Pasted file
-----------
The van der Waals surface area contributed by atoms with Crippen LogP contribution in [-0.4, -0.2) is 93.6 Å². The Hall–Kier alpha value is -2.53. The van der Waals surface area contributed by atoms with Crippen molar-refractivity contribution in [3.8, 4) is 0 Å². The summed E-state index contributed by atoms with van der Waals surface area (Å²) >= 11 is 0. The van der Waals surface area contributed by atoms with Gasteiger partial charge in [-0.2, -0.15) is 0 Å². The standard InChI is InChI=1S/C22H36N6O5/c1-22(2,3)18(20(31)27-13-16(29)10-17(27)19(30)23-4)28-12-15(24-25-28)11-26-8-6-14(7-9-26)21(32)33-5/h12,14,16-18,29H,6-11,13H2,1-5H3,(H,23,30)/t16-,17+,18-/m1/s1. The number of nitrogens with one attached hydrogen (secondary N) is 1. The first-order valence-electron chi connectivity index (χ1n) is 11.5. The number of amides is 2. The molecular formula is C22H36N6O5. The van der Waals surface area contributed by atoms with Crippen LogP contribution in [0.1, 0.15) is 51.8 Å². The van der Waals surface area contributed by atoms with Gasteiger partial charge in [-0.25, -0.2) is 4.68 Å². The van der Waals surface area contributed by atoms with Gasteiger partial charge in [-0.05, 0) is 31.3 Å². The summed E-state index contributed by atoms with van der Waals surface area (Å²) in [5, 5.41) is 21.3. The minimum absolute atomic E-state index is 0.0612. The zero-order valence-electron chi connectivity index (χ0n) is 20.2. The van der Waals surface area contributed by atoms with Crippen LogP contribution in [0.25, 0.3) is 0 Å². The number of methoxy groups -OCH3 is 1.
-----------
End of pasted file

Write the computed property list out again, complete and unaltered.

The van der Waals surface area contributed by atoms with Crippen LogP contribution in [-0.4, -0.2) is 93.6 Å². The Hall–Kier alpha value is -2.53. The van der Waals surface area contributed by atoms with Crippen molar-refractivity contribution in [3.8, 4) is 0 Å². The summed E-state index contributed by atoms with van der Waals surface area (Å²) >= 11 is 0. The van der Waals surface area contributed by atoms with Gasteiger partial charge in [-0.2, -0.15) is 0 Å². The standard InChI is InChI=1S/C22H36N6O5/c1-22(2,3)18(20(31)27-13-16(29)10-17(27)19(30)23-4)28-12-15(24-25-28)11-26-8-6-14(7-9-26)21(32)33-5/h12,14,16-18,29H,6-11,13H2,1-5H3,(H,23,30)/t16-,17+,18-/m1/s1. The number of nitrogens with one attached hydrogen (secondary N) is 1. The first-order valence-electron chi connectivity index (χ1n) is 11.5. The number of amides is 2. The molecular formula is C22H36N6O5. The van der Waals surface area contributed by atoms with Crippen LogP contribution in [0.1, 0.15) is 51.8 Å². The van der Waals surface area contributed by atoms with Gasteiger partial charge in [-0.25, -0.2) is 4.68 Å². The van der Waals surface area contributed by atoms with Gasteiger partial charge in [-0.05, 0) is 31.3 Å². The summed E-state index contributed by atoms with van der Waals surface area (Å²) in [5, 5.41) is 21.3. The minimum absolute atomic E-state index is 0.0612. The zero-order valence-electron chi connectivity index (χ0n) is 20.2. The van der Waals surface area contributed by atoms with Crippen LogP contribution in [0.25, 0.3) is 0 Å². The number of methoxy groups -OCH3 is 1.